European Union’s ban on Belarusian flights in its airspace was criticized Friday by a leading airline association as politicizing air safety.
EU states have been furious since Belarus last month forced a Ryanair flight crossing its airspace to land in Minsk on the pretext of a bomb threat in order to arrest an opposition activist.
An initial warning to avoid Belarus airspace by the EU's aviation safety body EASA was strengthened on Wednesday into a formal ban for EU airlines.
"Aviation safety must never be politicised," the head of the International Air Transport Association (IATA), Willie Walsh, said in a statement.
"Banning European aircraft from using Belarusian airspace with a Safety Directive is also a politicisation of aviation safety" that Walsh called "a retrograde and disappointing development."
IATA, which has condemned the forced landing of the Ryanair aircraft flying between two EU countries, called on EASA to rescind its order.
"Two wrongs do not make a right. Politics should never interfere with the safe operation of aircraft and politicians should never use aviation safety as a cover to pursue political or diplomatic agendas," said Walsh.
The trade group wants airlines to be able to decide for themselves whether or not to use Belarusian airspace after conducting risk assessments.
IATA represents 290 member airlines that account for over four-fifths of global air traffic.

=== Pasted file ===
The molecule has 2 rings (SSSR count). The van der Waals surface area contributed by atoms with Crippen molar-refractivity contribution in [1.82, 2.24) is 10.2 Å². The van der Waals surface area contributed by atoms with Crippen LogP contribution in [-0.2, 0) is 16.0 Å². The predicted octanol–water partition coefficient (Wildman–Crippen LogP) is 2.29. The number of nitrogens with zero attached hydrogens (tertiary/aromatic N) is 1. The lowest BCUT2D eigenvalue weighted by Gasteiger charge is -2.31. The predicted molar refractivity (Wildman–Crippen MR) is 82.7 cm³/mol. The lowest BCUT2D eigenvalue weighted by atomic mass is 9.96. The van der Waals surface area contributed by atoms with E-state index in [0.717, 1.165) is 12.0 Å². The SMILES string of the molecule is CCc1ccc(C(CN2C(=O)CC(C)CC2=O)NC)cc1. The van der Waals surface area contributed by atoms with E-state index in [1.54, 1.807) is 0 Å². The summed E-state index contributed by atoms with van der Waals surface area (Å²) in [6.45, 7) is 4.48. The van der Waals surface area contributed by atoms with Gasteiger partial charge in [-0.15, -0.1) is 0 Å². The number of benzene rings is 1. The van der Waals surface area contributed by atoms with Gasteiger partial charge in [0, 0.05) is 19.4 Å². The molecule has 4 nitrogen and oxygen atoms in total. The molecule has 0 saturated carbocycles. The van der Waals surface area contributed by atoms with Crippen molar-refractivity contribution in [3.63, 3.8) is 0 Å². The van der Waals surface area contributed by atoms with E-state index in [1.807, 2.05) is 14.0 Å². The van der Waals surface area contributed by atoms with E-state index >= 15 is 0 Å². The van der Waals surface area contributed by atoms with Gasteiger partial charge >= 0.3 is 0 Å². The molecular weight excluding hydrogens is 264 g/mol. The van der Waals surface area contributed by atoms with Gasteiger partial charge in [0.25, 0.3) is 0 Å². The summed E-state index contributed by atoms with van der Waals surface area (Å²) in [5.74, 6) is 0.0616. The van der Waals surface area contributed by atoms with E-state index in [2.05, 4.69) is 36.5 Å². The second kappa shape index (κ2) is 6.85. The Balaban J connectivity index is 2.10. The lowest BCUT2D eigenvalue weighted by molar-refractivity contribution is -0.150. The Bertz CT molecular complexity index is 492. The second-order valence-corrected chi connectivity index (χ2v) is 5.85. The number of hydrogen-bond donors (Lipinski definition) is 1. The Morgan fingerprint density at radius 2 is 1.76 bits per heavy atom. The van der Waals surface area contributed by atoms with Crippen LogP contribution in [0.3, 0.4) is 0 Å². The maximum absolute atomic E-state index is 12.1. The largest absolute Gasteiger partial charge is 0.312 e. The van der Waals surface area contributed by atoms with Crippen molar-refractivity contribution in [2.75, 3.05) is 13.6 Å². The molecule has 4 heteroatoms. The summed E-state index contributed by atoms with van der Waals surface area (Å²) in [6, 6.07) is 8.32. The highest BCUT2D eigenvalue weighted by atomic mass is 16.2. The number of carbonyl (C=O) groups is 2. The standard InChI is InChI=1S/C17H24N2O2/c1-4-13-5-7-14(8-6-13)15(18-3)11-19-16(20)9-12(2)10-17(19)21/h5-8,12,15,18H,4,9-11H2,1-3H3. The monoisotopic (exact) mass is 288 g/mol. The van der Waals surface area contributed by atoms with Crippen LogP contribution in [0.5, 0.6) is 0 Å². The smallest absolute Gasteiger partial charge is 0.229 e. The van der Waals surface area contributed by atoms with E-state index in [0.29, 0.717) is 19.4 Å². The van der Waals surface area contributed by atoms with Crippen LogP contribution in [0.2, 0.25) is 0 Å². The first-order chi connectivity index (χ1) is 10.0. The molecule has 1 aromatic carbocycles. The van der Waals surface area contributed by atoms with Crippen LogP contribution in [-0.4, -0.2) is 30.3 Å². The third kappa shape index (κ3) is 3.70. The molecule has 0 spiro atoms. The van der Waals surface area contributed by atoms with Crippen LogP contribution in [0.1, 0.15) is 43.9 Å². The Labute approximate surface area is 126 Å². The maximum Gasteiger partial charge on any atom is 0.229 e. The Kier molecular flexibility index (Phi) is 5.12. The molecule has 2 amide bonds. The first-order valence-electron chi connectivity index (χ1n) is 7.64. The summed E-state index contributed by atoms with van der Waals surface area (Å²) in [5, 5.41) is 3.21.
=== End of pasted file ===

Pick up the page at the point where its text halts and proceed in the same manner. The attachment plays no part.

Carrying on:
EASA said later Friday that the objective of its safety directive "is to reduce the potential risk to passengers and crews that could arise from operations in this airspace."
It recognized that it brings additional costs and work for airlines, but said "safety remains a key driver of the activities and the mission of EASA."
The move represents the first part of a package of sanctions aimed at hitting the regime of strongman Alexander Lukashenko for intercepting the Athens-to-Vilnius flight and arresting a dissident journalist Roman Protasevich and his girlfriend on May 23.
Leaders also agreed to expand a blacklist of Belarusian officials subject to asset freezes and visa bans and to target key sectors of the country's economy.
European diplomats are expected to finalize the list of officials and entities to be hit with individual sanctions next week.
That should include around 10 being targeted over the forced landing of the airliner and dozens more being blacklisted over a broader crackdown on opposition protesters since disputed elections in August, diplomats said Agence France-Presse (AFP).
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